According to the Philippine Statistics Authority, the manufacturing sector was responsible for 174,000 new jobs for Filipinos over the last year, making manufacturing the sub-sector with the second-highest increase of employed persons during the second half of 2022. Industry watchers believe that the manufacturing sector will experience faster growth following reports of production volume and value that jumped to double digits as of January 2023. Indeed, firms now have their moving capacity at pre-pandemic levels.

The manufacturing sector needs significant investments: in infrastructure, workforce, and knowledge capital. The returns can be substantial. A fully developed manufacturing sector can provide a stable and secure economy, especially after our experience of the pandemic. These will not only meet the growing demands of consumers but bring about innovation and transformation — more and better job opportunities and trained workers that produce goods and will keep the Philippines globally competitive. It will have a strong multiplier effect by increasing consumer spending, creating jobs and livelihood opportunities, and allowing for greater prospects for upward mobility.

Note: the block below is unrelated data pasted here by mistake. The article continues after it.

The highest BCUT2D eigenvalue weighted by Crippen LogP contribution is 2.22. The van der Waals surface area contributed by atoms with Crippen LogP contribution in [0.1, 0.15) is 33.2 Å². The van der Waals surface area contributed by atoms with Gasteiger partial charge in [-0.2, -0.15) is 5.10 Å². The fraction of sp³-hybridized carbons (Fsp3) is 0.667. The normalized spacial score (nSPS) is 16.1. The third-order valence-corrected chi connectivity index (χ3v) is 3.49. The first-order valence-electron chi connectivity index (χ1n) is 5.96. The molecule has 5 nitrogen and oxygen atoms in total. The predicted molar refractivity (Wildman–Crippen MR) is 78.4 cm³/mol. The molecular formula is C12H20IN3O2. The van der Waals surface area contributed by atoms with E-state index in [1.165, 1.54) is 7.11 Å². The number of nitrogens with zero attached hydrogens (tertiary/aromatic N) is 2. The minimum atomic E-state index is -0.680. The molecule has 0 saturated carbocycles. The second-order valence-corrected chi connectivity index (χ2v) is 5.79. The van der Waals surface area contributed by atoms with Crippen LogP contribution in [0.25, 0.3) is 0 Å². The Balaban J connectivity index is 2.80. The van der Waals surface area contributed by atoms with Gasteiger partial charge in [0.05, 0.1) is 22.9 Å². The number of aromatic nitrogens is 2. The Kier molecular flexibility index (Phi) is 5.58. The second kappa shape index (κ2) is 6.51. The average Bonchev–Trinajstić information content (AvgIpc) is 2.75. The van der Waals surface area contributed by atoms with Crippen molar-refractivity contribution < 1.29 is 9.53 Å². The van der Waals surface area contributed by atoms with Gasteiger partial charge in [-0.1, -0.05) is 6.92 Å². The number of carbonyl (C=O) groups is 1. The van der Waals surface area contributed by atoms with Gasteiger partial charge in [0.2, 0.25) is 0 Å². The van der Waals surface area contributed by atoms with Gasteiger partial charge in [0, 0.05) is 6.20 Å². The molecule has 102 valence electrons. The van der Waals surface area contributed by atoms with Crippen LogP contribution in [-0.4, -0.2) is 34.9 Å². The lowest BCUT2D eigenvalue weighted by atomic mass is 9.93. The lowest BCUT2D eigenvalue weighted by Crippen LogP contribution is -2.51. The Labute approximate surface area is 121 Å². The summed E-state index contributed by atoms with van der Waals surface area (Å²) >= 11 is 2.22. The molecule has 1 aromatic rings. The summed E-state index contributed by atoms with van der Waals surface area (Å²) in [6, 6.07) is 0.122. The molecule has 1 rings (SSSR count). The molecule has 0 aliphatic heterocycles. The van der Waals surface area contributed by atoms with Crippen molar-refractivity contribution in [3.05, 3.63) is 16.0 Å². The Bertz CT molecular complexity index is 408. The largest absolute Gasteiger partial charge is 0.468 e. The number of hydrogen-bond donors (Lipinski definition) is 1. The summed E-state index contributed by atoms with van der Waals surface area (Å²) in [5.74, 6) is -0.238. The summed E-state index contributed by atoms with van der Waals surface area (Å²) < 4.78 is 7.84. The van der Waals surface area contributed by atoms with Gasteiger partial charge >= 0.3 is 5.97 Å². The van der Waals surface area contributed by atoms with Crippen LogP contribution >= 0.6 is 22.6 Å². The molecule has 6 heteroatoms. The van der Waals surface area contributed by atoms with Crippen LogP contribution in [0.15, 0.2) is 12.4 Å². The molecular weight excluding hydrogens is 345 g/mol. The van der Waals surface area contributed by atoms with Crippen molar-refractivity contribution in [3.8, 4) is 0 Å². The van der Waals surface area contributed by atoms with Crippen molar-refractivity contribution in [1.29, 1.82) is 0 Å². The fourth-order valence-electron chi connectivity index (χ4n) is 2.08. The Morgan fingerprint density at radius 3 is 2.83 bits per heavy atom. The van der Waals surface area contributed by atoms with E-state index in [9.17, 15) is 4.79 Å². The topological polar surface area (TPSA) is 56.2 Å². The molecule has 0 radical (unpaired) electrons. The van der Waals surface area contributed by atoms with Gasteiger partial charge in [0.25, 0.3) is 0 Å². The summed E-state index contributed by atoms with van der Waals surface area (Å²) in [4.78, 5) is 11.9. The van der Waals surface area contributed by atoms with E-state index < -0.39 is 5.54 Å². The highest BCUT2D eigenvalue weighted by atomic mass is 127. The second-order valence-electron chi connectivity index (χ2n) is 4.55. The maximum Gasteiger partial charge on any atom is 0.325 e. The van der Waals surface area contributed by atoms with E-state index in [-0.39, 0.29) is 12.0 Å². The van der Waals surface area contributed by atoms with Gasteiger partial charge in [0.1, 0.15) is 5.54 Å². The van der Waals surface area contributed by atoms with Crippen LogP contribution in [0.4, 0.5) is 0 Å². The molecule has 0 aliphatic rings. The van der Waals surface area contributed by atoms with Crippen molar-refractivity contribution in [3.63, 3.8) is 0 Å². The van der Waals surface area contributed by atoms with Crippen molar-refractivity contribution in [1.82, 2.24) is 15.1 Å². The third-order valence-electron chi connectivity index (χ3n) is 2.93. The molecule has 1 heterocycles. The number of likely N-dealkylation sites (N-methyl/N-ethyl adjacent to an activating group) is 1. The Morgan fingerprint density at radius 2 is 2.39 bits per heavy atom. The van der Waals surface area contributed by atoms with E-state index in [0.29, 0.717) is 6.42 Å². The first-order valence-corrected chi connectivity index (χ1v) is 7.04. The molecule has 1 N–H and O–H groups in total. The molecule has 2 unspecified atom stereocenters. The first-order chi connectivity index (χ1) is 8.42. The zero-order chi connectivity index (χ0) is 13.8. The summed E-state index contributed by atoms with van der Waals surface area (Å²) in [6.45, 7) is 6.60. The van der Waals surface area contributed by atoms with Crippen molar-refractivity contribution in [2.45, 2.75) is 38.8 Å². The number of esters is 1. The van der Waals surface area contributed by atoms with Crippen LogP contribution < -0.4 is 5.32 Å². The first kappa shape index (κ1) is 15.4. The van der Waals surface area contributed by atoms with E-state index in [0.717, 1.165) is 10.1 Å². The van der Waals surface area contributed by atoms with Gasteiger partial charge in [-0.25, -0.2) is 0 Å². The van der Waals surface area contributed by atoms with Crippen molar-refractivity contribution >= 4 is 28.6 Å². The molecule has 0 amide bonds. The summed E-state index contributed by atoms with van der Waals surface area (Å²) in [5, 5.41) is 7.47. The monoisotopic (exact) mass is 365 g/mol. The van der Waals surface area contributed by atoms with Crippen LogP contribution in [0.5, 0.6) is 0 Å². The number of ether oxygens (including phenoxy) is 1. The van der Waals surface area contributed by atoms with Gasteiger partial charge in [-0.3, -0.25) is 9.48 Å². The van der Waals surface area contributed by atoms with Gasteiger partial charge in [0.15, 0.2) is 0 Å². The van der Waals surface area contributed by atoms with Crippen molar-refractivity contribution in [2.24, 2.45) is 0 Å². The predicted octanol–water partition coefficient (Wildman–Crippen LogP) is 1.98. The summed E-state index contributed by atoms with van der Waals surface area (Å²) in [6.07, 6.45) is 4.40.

Earlier this year, in a paper entitled “Investments in Manufacturing: Managing Through a Position of Strength,” we argued that the government “should take full advantage of the existing sweet spots enjoyed by the country in the areas of demographics, natural resources, geographical location, and language facility.” These advantages, we said, power up the country’s position of strength. With these inherent strengths, the Philippines will find it easy to build the momentum for long-term growth and development — provided, of course, it focuses on getting its house in order through good governance and adherence to the rule of law.